Don't let all those other reviewers fool you. They've said Peter Straub is wandering further away from horror. That with The Hellfire Club Straub is examining the fabric of American society in a literate, but entertaining manner. That it's a "richly nuanced thriller," "a suspense thriller," an "intellectual-puzzle mystery with a powerful vein of psycho-thriller suspense."
True, The Hellfire Club IS all that -- but it's also a slam-bang contemporary Gothic novel that fits my definition of "cutting-edge" horror as well. Straub not only twists Gothic into something new, he abandons the supernatural while chilling us with a modern monster and a vivid view of the festering corruption of present day American society. He even takes a few witty jabs at novelists and their craft, the publishing industry, editors, fantasy that attracts cult followings, women's undergarments, lawyers, doctors, and more.
Am I blowing the lid on some conspiracy of silence, or am I the only one who sees that Straub is one dangerously insidious writer? In The Hellfire Club, Straub gleefully strips away the genteel facade of the comfortable Republican world of reactionary politics and morality that he used to great (and opposite) effect in the supernatural Ghost Story (1979). The Chowder Society of Ghost Story here becomes The Hellfire Club -- full of corrupting perversion and the evil greed of capitalist misogynist power-mongering fascists.
In addition to exposing the nasty side of American society, he's got the publishing world believing he is an erudite (quite true) mainstream novelist who is escaping that nasty "h" word marketing niche. Ha! This is horror, baby. Radical horror that confronts us with the fact that the real world is scarier than any supernatural one and that the nastiest monsters are human ones.
It's all well written and nicely wrapped in a huge and entertaining Gothic package. Nora Chancel is our endangered heroine. Her husband, Davey, is the heir to a publishing house founded and sustained by the fantasy quest novel Night Journey by Hugo Driver. Nora is struggling with her marriage, her relationship to Davey's family, the Chancels, and nightmares (left over from her stint as a field nurse in Vietnam) that have returned, triggered by the shock of a series of local murders.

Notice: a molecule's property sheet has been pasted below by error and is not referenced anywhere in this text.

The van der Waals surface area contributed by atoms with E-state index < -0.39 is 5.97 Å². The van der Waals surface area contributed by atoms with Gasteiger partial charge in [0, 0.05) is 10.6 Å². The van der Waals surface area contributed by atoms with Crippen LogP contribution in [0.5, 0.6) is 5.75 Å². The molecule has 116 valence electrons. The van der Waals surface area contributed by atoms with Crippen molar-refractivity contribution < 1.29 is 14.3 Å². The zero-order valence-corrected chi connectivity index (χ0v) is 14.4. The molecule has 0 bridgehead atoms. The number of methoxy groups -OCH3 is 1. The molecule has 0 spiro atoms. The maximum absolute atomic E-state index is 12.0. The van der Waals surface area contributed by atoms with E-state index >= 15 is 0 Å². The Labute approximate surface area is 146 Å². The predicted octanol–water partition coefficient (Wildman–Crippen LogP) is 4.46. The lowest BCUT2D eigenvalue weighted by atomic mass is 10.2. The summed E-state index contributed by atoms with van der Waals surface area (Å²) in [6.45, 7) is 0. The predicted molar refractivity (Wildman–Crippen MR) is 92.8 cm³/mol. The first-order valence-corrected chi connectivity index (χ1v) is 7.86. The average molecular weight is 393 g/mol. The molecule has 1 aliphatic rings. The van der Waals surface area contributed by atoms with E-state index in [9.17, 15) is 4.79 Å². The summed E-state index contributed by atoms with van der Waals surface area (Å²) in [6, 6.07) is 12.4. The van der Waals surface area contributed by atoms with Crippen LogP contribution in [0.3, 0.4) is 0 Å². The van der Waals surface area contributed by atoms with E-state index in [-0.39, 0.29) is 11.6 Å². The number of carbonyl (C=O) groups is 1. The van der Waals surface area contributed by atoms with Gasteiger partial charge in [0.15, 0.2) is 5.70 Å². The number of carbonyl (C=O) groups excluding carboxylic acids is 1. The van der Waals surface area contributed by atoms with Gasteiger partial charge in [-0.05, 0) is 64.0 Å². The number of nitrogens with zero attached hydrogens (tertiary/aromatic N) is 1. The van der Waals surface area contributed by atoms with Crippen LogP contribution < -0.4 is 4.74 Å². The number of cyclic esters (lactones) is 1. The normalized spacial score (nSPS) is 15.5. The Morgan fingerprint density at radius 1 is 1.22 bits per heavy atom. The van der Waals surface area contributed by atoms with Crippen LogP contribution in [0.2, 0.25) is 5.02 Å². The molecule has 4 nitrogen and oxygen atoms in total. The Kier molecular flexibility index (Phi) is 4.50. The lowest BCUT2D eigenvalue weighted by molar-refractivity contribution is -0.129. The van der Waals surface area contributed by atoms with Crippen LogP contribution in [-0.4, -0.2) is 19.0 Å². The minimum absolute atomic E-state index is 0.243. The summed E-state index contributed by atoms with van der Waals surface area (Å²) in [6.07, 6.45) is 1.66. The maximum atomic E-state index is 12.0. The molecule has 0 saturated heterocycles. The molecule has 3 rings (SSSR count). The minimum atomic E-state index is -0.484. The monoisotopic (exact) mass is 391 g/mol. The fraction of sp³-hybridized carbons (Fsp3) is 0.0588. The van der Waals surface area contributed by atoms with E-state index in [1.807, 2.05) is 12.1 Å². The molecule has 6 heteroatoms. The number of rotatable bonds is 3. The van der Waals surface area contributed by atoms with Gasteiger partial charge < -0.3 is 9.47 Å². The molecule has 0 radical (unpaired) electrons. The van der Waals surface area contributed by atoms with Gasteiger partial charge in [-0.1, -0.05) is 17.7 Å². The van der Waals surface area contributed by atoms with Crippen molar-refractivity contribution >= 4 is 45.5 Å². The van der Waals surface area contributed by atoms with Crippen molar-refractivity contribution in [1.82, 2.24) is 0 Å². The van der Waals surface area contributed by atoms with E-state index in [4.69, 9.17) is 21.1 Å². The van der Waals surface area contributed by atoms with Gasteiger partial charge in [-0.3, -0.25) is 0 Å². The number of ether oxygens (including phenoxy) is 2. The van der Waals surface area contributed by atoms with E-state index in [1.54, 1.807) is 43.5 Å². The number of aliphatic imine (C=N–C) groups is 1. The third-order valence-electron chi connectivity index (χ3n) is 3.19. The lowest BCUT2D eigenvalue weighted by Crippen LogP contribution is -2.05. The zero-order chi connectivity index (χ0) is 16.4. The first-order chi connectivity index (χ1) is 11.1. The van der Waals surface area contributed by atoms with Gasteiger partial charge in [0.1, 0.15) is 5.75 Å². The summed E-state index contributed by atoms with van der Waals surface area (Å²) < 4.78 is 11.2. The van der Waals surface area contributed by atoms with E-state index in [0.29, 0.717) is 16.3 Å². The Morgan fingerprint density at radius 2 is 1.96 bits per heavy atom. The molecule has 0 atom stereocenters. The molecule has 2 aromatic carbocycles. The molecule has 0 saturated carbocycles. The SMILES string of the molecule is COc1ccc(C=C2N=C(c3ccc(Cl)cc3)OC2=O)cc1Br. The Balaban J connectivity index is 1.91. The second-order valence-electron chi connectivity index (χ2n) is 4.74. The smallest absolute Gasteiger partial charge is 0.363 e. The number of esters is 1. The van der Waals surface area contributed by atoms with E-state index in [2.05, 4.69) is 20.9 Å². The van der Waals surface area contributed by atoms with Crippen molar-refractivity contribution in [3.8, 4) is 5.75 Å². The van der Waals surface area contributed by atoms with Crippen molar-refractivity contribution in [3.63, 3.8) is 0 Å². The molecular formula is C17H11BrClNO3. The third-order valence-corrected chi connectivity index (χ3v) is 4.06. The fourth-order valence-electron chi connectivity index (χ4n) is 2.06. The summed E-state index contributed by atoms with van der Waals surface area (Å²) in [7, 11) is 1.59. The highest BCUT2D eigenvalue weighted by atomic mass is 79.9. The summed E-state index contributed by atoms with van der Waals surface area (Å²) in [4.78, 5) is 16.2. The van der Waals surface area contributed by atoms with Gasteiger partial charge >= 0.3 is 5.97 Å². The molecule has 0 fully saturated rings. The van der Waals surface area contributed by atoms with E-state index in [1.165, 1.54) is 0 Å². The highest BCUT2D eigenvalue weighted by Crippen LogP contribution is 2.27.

The Chancels are a family with secrets. Secrets concerning the "family treasure," Night Journey; secret corruption; secrets involving the reclusive and neurotic Daisy -- wife to Alden and adoptive mother to Davey -- and her fiction; secrets about babies.
Straub takes his time setting the scene, but the novel kicks into high gear when Nora, implicated in a crime, is kidnapped from the police station by lawyer and serial killer Dick Dart. Dart is a psychotic monster who rapes, steals, cheats and lies with glee -- the perfect symbol of American society and a true heir to the corrupting, immoral greed of the House of Chancel. ("Bid'ness is bid'ness," as he tells us.) Dart is as wickedly brutal as they come, but he's also brilliant, witty and not without cynical charm. He even has a redeeming quality -- his fashion sense. Even though his makeover of the dowdy Nora is, in a way, another form of degradation ("I bust you out of jail, I buy you clothes, I'm going to give you the best haircut you ever had in your life, after that I'm going to do what your mother should have done and teach you about makeup, and you lie to me?...don't do that again unless you want to hold your guts in your hands.") it is a step in Nora's personal liberation.
Multiple plots are woven together as, on the road with the natural born killer, Nora is compelled by Dart's activities to delve into the secrets of the Chancel family. The key seems to lie in discovering what really happened the summer of 1938 at a literary gathering attended by Chancel House founder Lincoln Chancel and his source of future wealth, Hugo Driver. Mysteries are revealed and puzzles solved until (indulging in that old-fashioned standard of a Gothic novel, a thunderstorm that has disconnected phones and electricity) the final drama is played out.
But there's more than rip-roaring entertainment in The Hellfire Club. Just as there are many layers of mystery to solve there are multiple levels of truth to deal with. In fact, The Hellfire Club works on so many levels, it's sure to provide readers with more than they expect. Straub, a writer who has constantly challenged himself over the years, delights us this time with a sly switchblade hidden up the benign tweed sleeve of his traditional mainstream jacket.